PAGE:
Retailers Fulfill Social Responsibility Via Produce

ShopRite Produce TentWakefern’s ShopRite stores often provide fresh fruit for snacking at the community events the chain sponsors, and produce is made available at ShopRite tents at the New Jersey Special Olympics and Susan G. Komen Race for the Cure.

From food donations, to cooking demos, to “Healthier for You” checkout lanes, these stores increase produce consumption using philanthropic muscle.

When it comes to community outreach programs, supermarket produce departments often benefit directly and indirectly from their halo effect. St. Louis, MO-based Schnucks’ approximately 100 Midwest stores focus on a wide variety of programs and organizations, with a particular emphasis on those that focus on hunger, human services and health and wellness.

Special Olympics Tent

Photo Courtesy of Shoprite, Wakefern

Hunger, health and wellness and education also are key initiatives at Keasbey, NJ-based Wakefern Food Corp.’s more than 280 ShopRite stores, located across New York, New Jersey, Pennsylvania, Connecticut, Delaware and Maryland.

Giving back has been part of the culture at Publix’s 1,116 stores in the Southeast ever since the company was founded in 1930 by George W. Jenkins.

“It’s what we do on a regular basis,” says Maria Brous, director of media and community relations for the Lakeland, FL-based chain. “Stores and associates play a big role in this.”

Large and small retailers across the country are putting forth great efforts to reach their shoppers beyond the four walls of their stores. With community outreach programs, corporate foundations and charitable donations serve as part of public relations campaigns to bring goodwill to the supermarkets and their fundraising crusades.

Raising Awareness

Recently, Publix was named the March of Dimes’ No.1 National March for Babies Corporate Partner after raising more than $7.3 million during its annual three-week fundraising campaign. In the past 21 years, the chain donated more than $65 million to the organization.

“We ask customers and associates to donate at the register, and our associates and managers also hold separate fundraising efforts for the March of Dimes,” says Brous. “In addition, we have teams that participate in local March of Dimes walks.”

As extensive as its support for the charity is, Publix puts forth similar efforts for a number of other organizations. These include the Children’s Miracle Network, which supports local hospitals, and the United Way, for which Publix employees raised $33.4 million, mostly from payroll deductions.

“Publix Charities matched 75 cents on the dollar for United Way, donating $25.3 million, for a total contribution of $58.7 million,” says Brous.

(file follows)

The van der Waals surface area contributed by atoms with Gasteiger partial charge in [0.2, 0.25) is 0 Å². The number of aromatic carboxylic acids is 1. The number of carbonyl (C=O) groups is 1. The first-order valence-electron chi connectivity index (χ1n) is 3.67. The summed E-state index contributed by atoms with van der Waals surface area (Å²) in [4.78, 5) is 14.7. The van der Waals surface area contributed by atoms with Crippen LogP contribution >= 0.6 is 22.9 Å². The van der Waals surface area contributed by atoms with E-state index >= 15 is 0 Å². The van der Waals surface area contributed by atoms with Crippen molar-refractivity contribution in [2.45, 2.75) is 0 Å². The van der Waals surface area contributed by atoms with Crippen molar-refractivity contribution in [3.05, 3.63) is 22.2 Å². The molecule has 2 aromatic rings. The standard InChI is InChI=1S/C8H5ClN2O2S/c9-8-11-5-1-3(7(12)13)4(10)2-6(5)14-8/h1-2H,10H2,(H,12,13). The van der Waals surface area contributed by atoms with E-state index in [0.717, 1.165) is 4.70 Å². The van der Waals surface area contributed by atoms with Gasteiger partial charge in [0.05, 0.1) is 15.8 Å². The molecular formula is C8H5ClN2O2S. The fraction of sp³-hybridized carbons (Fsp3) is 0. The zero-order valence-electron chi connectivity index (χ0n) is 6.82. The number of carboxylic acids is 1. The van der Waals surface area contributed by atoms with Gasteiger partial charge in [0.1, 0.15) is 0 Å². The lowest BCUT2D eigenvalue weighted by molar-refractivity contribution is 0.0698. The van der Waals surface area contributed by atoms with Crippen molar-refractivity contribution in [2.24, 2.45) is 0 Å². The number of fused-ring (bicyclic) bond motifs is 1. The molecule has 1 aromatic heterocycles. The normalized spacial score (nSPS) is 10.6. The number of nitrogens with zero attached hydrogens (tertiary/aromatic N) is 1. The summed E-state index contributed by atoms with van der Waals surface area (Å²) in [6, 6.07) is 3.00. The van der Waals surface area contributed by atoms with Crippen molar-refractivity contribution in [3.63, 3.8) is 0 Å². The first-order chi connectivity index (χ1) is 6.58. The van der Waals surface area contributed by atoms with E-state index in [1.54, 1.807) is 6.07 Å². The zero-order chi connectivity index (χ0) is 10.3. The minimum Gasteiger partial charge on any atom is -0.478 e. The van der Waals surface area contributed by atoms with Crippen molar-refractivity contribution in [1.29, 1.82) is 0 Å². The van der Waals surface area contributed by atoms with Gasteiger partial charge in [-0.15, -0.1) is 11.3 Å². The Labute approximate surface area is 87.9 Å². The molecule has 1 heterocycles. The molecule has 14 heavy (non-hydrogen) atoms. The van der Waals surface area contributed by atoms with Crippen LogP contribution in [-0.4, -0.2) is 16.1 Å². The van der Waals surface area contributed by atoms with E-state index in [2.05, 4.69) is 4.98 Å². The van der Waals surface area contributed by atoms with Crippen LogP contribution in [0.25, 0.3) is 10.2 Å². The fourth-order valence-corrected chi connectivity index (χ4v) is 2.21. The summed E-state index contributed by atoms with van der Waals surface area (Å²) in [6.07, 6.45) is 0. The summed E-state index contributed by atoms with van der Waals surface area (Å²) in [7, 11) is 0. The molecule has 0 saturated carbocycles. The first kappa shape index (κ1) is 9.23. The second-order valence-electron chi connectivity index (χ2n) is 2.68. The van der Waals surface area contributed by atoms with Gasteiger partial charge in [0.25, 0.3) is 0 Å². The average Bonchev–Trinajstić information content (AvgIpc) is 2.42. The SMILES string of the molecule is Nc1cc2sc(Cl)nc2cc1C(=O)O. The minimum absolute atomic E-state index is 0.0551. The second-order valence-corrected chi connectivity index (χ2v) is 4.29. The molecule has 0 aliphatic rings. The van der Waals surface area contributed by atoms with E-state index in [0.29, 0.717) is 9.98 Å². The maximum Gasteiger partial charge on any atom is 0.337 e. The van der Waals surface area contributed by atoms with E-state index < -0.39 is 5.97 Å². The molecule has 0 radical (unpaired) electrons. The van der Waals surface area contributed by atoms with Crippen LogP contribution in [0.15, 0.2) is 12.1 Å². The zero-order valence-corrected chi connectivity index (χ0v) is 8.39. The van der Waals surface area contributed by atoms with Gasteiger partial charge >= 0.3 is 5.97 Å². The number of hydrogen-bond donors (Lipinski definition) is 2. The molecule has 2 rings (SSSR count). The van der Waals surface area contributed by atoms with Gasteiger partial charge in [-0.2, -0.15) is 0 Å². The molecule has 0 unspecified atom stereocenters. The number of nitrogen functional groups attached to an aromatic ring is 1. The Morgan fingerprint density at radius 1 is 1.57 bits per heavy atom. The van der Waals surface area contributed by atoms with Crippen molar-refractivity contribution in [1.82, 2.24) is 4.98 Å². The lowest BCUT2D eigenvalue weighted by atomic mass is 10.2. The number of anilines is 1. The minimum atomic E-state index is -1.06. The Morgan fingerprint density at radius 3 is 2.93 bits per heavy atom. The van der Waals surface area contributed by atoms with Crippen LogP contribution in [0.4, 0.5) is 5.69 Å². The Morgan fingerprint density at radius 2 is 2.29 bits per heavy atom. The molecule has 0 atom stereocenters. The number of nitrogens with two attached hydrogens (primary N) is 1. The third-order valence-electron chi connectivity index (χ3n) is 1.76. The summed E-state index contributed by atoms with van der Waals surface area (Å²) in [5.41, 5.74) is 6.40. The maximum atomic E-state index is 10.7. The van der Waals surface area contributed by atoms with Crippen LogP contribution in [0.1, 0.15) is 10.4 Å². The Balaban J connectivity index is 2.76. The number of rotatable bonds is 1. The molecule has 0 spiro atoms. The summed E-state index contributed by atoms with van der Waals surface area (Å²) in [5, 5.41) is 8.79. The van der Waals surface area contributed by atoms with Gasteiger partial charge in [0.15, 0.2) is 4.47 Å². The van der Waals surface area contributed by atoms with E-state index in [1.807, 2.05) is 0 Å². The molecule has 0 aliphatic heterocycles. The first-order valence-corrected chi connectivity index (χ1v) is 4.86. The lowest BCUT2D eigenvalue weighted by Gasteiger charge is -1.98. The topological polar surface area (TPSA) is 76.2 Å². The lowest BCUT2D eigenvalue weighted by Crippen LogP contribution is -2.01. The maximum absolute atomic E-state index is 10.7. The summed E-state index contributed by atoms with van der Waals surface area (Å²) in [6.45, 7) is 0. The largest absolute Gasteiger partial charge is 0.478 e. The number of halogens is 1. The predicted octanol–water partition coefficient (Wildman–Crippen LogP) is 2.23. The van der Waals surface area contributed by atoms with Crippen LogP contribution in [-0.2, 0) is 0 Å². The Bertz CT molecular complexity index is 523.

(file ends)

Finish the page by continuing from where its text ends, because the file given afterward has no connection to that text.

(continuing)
The chain established its Publix Serves Day in 2015, a designated day of service to encourage associate volunteerism. This year, it resulted in more than 4,000 employees donating their time for hunger and homeless charitable organizations. This included retiring Chief Executive Ed Crenshaw, who spent his last day on the job volunteering with Publix associates.

Safeway Inc., Eastern Division, headquartered in Lanham, MD, which has 125 stores in Maryland, Virginia, Washington, D.C. and Delaware, focuses on community outreach programs to provide support and also to develop positive relationships in its communities.

“Like our customers and neighbors, we are part of the communities we serve, and we have a vested interest in making our communities better places to live, work and spend time with family and friends,” says Beth Goldberg, senior manager, community and public affairs. “To help us reach our goal, we invest resources in our local communities from our corporate division and stores and from The Safeway Foundation.”

Safeway’s Eastern Division and each of its stores support local communities with donations of gift cards, product and cash donations and sponsorships. Safeway employees throughout the division also contribute time to volunteer as individuals and teams.

For Thanksgiving, the chain presents a community event called Feast of Sharing in Washington, D.C., which involves thousands of guests and volunteers putting together a traditional Thanksgiving meal for those in need.

“Safeway stores also provide space for community organizations to fundraise on behalf of their missions and to share educational materials with customers and visitors,” says Goldberg.

The chain’s charitable arm, The Safeway Foundation, supports causes that impact customers’ lives and provides the opportunity to mobilize funding and create awareness in neighborhoods through employees’ partnerships with vendors and contributions by customers. The Foundation’s focus is on giving locally in the areas of health and human services, hunger relief, education, veterans and helping people living with disabilities. The Foundation also gives out grants to support educational organizations and schools.